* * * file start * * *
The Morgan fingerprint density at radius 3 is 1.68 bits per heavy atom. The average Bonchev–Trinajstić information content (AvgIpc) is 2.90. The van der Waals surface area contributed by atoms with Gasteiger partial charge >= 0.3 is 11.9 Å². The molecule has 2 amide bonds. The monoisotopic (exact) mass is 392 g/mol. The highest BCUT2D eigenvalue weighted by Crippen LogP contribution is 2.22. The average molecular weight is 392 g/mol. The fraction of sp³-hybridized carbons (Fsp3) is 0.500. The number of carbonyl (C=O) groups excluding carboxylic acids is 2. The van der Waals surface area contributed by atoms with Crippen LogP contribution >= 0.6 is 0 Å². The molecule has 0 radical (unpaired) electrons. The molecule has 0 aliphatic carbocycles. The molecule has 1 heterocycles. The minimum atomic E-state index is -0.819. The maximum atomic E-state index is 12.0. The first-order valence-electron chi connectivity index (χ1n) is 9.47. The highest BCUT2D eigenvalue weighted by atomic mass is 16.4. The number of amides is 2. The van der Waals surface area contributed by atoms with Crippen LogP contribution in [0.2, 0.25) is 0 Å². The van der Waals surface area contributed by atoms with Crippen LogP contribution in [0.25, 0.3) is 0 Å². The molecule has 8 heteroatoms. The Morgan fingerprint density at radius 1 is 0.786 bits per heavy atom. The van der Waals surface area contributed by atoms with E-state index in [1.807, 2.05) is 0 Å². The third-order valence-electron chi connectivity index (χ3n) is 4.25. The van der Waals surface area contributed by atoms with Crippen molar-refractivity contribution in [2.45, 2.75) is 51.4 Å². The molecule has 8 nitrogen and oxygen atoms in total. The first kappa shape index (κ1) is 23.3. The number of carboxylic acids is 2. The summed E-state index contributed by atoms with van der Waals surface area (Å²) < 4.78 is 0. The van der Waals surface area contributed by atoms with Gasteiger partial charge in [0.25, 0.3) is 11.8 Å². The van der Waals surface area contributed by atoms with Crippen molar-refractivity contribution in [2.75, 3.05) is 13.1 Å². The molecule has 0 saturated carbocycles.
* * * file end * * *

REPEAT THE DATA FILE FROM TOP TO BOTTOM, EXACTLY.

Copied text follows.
The Morgan fingerprint density at radius 3 is 1.68 bits per heavy atom. The average Bonchev–Trinajstić information content (AvgIpc) is 2.90. The van der Waals surface area contributed by atoms with Gasteiger partial charge >= 0.3 is 11.9 Å². The molecule has 2 amide bonds. The monoisotopic (exact) mass is 392 g/mol. The highest BCUT2D eigenvalue weighted by Crippen LogP contribution is 2.22. The average molecular weight is 392 g/mol. The fraction of sp³-hybridized carbons (Fsp3) is 0.500. The number of carbonyl (C=O) groups excluding carboxylic acids is 2. The van der Waals surface area contributed by atoms with Crippen LogP contribution >= 0.6 is 0 Å². The molecule has 0 radical (unpaired) electrons. The molecule has 0 aliphatic carbocycles. The molecule has 1 heterocycles. The minimum atomic E-state index is -0.819. The maximum atomic E-state index is 12.0. The first-order valence-electron chi connectivity index (χ1n) is 9.47. The highest BCUT2D eigenvalue weighted by atomic mass is 16.4. The number of amides is 2. The van der Waals surface area contributed by atoms with Crippen LogP contribution in [0.2, 0.25) is 0 Å². The van der Waals surface area contributed by atoms with Crippen LogP contribution in [0.25, 0.3) is 0 Å². The molecule has 8 heteroatoms. The Morgan fingerprint density at radius 1 is 0.786 bits per heavy atom. The van der Waals surface area contributed by atoms with E-state index in [1.807, 2.05) is 0 Å². The third-order valence-electron chi connectivity index (χ3n) is 4.25. The van der Waals surface area contributed by atoms with Crippen molar-refractivity contribution in [2.45, 2.75) is 51.4 Å². The molecule has 8 nitrogen and oxygen atoms in total. The first kappa shape index (κ1) is 23.3. The number of carboxylic acids is 2. The summed E-state index contributed by atoms with van der Waals surface area (Å²) < 4.78 is 0. The van der Waals surface area contributed by atoms with Gasteiger partial charge in [0.25, 0.3) is 11.8 Å². The van der Waals surface area contributed by atoms with Crippen molar-refractivity contribution in [2.75, 3.05) is 13.1 Å². The molecule has 0 saturated carbocycles.